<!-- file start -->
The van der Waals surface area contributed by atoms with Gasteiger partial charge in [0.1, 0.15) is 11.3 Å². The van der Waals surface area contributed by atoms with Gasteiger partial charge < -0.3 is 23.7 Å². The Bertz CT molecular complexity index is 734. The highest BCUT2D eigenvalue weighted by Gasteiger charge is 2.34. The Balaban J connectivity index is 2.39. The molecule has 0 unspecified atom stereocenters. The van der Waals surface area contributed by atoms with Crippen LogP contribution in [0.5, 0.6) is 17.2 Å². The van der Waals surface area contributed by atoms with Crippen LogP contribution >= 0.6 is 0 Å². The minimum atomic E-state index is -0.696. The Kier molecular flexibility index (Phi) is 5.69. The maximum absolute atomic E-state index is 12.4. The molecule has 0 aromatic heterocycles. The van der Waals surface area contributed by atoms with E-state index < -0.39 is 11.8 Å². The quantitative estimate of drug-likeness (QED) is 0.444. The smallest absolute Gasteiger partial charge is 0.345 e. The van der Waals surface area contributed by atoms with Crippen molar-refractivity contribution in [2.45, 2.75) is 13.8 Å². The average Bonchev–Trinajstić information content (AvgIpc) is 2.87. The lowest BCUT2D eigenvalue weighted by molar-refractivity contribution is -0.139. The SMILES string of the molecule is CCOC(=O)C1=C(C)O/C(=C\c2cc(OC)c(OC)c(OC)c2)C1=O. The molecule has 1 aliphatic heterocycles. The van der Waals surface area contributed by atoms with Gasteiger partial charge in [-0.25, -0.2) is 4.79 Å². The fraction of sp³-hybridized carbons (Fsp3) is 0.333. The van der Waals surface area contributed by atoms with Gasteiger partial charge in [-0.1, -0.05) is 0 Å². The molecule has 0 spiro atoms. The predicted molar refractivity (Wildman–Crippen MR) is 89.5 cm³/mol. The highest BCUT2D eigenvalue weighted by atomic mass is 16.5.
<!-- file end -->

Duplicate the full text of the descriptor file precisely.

The van der Waals surface area contributed by atoms with Gasteiger partial charge in [0.1, 0.15) is 11.3 Å². The van der Waals surface area contributed by atoms with Gasteiger partial charge < -0.3 is 23.7 Å². The Bertz CT molecular complexity index is 734. The highest BCUT2D eigenvalue weighted by Gasteiger charge is 2.34. The Balaban J connectivity index is 2.39. The molecule has 0 unspecified atom stereocenters. The van der Waals surface area contributed by atoms with Crippen LogP contribution in [0.5, 0.6) is 17.2 Å². The van der Waals surface area contributed by atoms with Crippen LogP contribution >= 0.6 is 0 Å². The minimum atomic E-state index is -0.696. The Kier molecular flexibility index (Phi) is 5.69. The maximum absolute atomic E-state index is 12.4. The molecule has 0 aromatic heterocycles. The van der Waals surface area contributed by atoms with E-state index < -0.39 is 11.8 Å². The quantitative estimate of drug-likeness (QED) is 0.444. The smallest absolute Gasteiger partial charge is 0.345 e. The van der Waals surface area contributed by atoms with Crippen molar-refractivity contribution in [2.45, 2.75) is 13.8 Å². The average Bonchev–Trinajstić information content (AvgIpc) is 2.87. The lowest BCUT2D eigenvalue weighted by molar-refractivity contribution is -0.139. The SMILES string of the molecule is CCOC(=O)C1=C(C)O/C(=C\c2cc(OC)c(OC)c(OC)c2)C1=O. The molecule has 1 aliphatic heterocycles. The van der Waals surface area contributed by atoms with Gasteiger partial charge in [-0.25, -0.2) is 4.79 Å². The fraction of sp³-hybridized carbons (Fsp3) is 0.333. The van der Waals surface area contributed by atoms with Gasteiger partial charge in [-0.1, -0.05) is 0 Å². The molecule has 0 spiro atoms. The predicted molar refractivity (Wildman–Crippen MR) is 89.5 cm³/mol. The highest BCUT2D eigenvalue weighted by atomic mass is 16.5.